Many cite their religious beliefs and say they influence patient care
About one-fifth of clinicians responding to an international survey said felt unprepared to treat gay patients and some indicated that their own religious beliefs about homosexuality affect the care they give.
Results from the survey of more than 10,000 physicians, nurses, medical and nursing students, medical technicians, and pharmacists in some 40 countries were reported here at CHEST 2017, the annual meeting of the American College of Chest Physicians.
When asked the question, “Do your beliefs about homosexuality affect the care you provide to a patient that is homosexual?” 10.3% of clinicians identifying as non-Christian responded that it did. More than 22% of Jehovah’s Witness clinicians and 16.7% of Hindus responded affirmatively to the question.
Just over 20% of non-Christian/non-Catholic providers and 16.6% of Christian/Catholic providers reported that they did not feel prepared to provide care to homosexual patients.
“The beauty of this study was that it was anonymous, so people told you what they actually thought,” study author Joseph Varon, MD, of Texas Medical Center, Houston, told MedPage Today. The survey results presented at the meeting included information about the religion of the responding clinicians, but not their country or region.
Study co-author Rachel M. Riley, MD, of Texas Medical Center, said the observation that certain patients were treated differently at the center led to the survey.
“Certain ethical questions came up, and we wanted to know if they were unique to our center,” she said.
Mark J. Rosen, MD, of the Mount Sinai West Respiratory Institute, New York City, told MedPage Today that he does not believe the findings are reflective of attitudes in the U.S. He was not involved with the research.
“My conjecture would be that this is no longer a big issue among the vast majority of healthcare providers in the United States, or Canada or most of Europe,” he said. “We certainly did see it at the height of the AIDS epidemic, but three decades later, attitudes have changed a lot.”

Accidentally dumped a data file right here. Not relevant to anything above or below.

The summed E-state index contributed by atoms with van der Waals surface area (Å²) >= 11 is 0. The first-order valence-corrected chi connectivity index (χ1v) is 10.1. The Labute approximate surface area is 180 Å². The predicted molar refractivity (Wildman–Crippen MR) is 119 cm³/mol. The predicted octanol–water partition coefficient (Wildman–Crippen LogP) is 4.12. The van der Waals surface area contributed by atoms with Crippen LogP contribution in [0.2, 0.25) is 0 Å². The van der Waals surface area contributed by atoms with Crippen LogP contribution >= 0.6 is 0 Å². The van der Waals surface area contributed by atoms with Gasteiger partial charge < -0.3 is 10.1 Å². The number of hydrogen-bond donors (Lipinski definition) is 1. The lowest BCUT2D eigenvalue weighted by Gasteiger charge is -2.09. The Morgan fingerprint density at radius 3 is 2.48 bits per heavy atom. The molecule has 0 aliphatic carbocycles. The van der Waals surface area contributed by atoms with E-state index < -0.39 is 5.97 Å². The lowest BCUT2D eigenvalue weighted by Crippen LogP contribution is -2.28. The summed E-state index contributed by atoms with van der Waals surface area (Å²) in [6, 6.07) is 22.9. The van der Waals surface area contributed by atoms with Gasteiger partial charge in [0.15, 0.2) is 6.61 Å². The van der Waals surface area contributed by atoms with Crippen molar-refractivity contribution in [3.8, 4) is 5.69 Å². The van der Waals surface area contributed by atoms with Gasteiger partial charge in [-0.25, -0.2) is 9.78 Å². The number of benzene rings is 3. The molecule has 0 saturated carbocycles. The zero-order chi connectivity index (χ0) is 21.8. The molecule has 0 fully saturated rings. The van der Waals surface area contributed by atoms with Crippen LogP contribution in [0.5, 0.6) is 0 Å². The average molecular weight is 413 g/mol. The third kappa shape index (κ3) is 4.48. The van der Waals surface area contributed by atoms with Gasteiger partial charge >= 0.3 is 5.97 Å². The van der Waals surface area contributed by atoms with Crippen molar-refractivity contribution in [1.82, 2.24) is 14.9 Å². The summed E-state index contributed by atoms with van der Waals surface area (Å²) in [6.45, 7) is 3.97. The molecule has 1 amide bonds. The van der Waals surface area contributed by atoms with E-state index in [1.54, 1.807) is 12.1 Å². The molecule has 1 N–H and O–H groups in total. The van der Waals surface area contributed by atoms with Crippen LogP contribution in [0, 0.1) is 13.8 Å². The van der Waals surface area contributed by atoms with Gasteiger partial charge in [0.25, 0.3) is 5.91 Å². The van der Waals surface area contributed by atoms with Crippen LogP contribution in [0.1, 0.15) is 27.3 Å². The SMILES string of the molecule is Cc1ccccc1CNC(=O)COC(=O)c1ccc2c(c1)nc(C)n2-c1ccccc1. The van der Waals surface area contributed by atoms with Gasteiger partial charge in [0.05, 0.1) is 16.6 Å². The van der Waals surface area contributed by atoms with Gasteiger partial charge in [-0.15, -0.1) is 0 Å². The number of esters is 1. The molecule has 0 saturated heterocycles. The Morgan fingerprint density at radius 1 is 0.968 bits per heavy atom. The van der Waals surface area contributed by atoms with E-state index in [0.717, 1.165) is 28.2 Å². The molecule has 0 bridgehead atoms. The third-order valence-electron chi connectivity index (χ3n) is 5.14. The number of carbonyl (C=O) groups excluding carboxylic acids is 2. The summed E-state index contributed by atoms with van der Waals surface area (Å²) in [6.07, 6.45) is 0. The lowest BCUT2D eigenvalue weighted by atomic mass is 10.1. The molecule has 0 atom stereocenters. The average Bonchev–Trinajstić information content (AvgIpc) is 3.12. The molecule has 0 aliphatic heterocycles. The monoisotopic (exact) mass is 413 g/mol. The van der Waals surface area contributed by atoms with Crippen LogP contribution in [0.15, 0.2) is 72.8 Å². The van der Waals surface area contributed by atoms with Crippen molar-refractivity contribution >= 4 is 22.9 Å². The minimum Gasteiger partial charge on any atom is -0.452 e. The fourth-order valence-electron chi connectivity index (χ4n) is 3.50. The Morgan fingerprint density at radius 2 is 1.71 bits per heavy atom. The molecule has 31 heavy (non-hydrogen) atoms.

Rosen added that clinician prejudice does routinely influence patient care in the United States. But he said these prejudices tend to be focused on patient behaviors that lead to poor health and disease, such as obesity, smoking, and substance abuse.
The researchers plan to do a subanalysis of the survey data to address the regional question.
But Varon said he has little doubt that prejudice continues to play a role in patient care in the United States.
“I saw it throughout my training, and throughout my career,” he said. “For example, if a clinician knows a patient is homosexual, that patient may automatically get an HIV test. Patient permission is required in Texas to do an HIV test, but a lot of doctors don’t even ask.”
The anonymous 30-question survey was distributed from July 2015 through February 2016 to clinicians in 174 different institutions.
Of around 30,000 surveys sent, a total of 10,106 were completed, including 53% (n=5,354) among physicians and nurses, 33.2% (n=3,351) among medical and nursing students, and 13.1% (n=1,328) among other healthcare providers (respiratory technicians, pharmacist, caregivers, etc.).
The most widely represented religion among these providers was Catholic/Christian 70.5% (n=7,122), followed by non-Catholic/Christian 27.3% (n=2,762), Islam 6% (n=611), Hinduism 4.4% (n=448), Protestant 3% (n=308), Jewish 1.4% (n=137), Jehovah’s Witness 1.3% (n=134), Buddhist 1.3% (n=128), Mormon 0.8% (n=83) and others 9% (n=913).
“At the end of the day, the most important thing we found was that one out of every five health care providers out there either don’t feel comfortable caring for homosexual patients or treat them differently,” Varon said.
“In this day and age, this is not acceptable.”